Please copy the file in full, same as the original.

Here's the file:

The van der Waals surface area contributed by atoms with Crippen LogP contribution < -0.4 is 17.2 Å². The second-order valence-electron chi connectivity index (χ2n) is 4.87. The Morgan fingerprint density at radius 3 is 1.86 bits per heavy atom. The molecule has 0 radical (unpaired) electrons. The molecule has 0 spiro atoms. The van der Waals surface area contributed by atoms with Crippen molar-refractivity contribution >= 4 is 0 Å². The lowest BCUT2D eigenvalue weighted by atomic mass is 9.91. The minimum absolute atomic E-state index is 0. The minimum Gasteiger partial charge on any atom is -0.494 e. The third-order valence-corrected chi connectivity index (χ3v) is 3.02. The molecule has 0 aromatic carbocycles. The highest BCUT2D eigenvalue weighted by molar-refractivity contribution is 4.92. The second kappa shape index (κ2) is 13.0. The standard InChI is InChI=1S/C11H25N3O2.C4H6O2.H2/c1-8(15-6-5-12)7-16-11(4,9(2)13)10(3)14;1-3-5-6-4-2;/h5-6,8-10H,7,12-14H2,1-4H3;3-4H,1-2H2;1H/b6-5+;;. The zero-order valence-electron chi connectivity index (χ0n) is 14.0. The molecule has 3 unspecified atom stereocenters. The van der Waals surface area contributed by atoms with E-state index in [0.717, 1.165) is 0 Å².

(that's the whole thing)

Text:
The van der Waals surface area contributed by atoms with Crippen LogP contribution < -0.4 is 17.2 Å². The second-order valence-electron chi connectivity index (χ2n) is 4.87. The Morgan fingerprint density at radius 3 is 1.86 bits per heavy atom. The molecule has 0 radical (unpaired) electrons. The molecule has 0 spiro atoms. The van der Waals surface area contributed by atoms with Crippen molar-refractivity contribution >= 4 is 0 Å². The lowest BCUT2D eigenvalue weighted by atomic mass is 9.91. The minimum absolute atomic E-state index is 0. The minimum Gasteiger partial charge on any atom is -0.494 e. The third-order valence-corrected chi connectivity index (χ3v) is 3.02. The molecule has 0 aromatic carbocycles. The highest BCUT2D eigenvalue weighted by molar-refractivity contribution is 4.92. The second kappa shape index (κ2) is 13.0. The standard InChI is InChI=1S/C11H25N3O2.C4H6O2.H2/c1-8(15-6-5-12)7-16-11(4,9(2)13)10(3)14;1-3-5-6-4-2;/h5-6,8-10H,7,12-14H2,1-4H3;3-4H,1-2H2;1H/b6-5+;;. The zero-order valence-electron chi connectivity index (χ0n) is 14.0. The molecule has 3 unspecified atom stereocenters. The van der Waals surface area contributed by atoms with E-state index in [0.717, 1.165) is 0 Å².